Gender differences with anxiety, perceived competence, and grit in collegiate track and field throwers


Much research has been conducted on methods for enhancing sports performance. One area that has been examined is athletes Grit. Grit can be described as a combination of one’s ability to overcome obstacles they encounter in their goal pursuit and continued persistence towards the goal over time. The intent of this study was to examinegender differences regarding self-perceived grit and meet performance in male and female collegiate track and field throwers. Subjects consisted of nine university track and field student-athlete throwers (5 males; 4 female). A mixed methods approach was applied. Quantitative measures included tracking athletes for 6 weeks. Grit and competition performance information was collected bi-weekly (3 times) to evaluate potential trends. Additionally, trait characteristics, perceived anxiety and competence were collected on each athlete. Qualitative measures involved gender group interviews at the end of the season to address potential variables associated with grit. Results indicated that there were differences between genders anxiety, competence, grit and their throwing performances. Grit scores indicated that motivational levels are impacted by overall performance and can shift from week to week. Female athletes were impacted by external factors such as stress, drama, and fear. Anxiety can impact overall grit, which should lead coaches to develop methods for helping athletes deal with anxiety. These results can be applied to help coaches and other caring individuals develop their athletes. Methods should be implemented to help avoid pitfalls associated with male/female athletes. By using the Grit scale, coaches can better prepare to meet the needs of each athlete and adjust their training throughout the season.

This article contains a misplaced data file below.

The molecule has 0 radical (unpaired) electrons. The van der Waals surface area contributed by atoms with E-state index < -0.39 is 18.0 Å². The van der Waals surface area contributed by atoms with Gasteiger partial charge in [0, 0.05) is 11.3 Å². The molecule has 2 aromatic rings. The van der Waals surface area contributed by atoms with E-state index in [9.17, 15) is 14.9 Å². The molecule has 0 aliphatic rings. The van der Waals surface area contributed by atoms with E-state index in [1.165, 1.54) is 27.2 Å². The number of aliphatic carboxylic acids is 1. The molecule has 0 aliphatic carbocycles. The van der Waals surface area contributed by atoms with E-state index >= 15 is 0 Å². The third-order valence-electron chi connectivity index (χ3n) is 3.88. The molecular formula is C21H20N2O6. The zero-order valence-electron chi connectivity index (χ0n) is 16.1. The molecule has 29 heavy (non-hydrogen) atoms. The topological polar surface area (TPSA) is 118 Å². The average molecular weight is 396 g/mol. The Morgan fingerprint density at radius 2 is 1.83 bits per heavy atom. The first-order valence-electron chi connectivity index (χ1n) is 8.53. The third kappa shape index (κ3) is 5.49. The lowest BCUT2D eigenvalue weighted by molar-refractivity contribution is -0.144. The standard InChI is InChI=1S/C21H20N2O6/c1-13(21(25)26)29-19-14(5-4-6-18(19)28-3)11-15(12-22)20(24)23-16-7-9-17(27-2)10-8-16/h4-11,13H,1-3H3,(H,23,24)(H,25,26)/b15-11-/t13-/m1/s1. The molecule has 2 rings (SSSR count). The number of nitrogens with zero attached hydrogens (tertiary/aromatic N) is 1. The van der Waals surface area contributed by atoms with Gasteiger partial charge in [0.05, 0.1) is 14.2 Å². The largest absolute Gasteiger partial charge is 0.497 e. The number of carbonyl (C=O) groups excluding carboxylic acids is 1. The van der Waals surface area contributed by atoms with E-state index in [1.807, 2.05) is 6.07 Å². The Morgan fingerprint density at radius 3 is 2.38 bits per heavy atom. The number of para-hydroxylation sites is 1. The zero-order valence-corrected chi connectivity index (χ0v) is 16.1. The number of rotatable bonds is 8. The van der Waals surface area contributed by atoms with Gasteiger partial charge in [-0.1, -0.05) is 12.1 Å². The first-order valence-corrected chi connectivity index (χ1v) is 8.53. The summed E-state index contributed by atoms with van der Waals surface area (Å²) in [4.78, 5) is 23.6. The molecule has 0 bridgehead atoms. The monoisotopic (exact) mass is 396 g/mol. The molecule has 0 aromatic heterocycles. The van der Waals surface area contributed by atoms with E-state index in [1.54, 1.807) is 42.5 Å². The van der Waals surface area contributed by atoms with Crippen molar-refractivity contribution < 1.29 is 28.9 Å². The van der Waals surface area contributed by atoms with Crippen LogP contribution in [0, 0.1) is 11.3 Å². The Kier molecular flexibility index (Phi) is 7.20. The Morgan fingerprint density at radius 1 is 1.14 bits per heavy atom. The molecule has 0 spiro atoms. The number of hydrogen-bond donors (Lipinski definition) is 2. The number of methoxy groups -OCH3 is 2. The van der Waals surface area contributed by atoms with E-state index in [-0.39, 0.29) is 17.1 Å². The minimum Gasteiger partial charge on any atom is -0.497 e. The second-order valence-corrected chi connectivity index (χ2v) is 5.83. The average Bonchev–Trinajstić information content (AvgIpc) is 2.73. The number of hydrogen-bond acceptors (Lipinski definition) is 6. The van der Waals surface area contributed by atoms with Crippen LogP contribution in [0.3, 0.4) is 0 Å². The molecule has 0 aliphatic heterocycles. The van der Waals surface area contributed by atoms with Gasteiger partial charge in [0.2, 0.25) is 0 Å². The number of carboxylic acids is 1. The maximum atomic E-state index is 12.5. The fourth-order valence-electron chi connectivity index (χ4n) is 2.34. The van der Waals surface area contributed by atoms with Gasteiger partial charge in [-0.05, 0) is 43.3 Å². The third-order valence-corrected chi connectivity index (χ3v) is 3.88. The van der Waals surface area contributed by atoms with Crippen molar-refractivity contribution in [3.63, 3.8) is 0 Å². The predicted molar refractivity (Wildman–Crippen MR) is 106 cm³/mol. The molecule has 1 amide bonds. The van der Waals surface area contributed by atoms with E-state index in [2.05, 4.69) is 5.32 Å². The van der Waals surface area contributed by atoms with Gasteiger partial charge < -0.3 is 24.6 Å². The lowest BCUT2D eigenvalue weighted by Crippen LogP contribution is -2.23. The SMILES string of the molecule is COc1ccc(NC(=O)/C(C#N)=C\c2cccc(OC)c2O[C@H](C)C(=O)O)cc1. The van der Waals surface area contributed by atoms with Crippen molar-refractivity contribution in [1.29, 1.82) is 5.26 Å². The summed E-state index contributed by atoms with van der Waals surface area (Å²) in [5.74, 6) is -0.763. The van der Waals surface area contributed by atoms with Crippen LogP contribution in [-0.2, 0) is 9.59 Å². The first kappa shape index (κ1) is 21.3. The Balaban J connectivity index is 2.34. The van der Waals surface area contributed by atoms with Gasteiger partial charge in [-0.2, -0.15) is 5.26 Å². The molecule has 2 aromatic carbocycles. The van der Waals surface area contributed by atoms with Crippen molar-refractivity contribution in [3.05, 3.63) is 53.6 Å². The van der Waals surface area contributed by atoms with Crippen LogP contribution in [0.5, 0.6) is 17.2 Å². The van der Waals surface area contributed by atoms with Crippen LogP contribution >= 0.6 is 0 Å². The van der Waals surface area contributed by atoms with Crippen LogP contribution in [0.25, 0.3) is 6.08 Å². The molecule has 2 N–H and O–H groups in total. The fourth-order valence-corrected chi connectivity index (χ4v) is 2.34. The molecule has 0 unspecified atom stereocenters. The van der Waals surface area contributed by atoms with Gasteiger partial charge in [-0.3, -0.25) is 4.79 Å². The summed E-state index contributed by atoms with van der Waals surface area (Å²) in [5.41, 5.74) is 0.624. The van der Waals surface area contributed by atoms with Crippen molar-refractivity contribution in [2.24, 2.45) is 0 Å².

Publication Title

Journal of Physical Education and Sport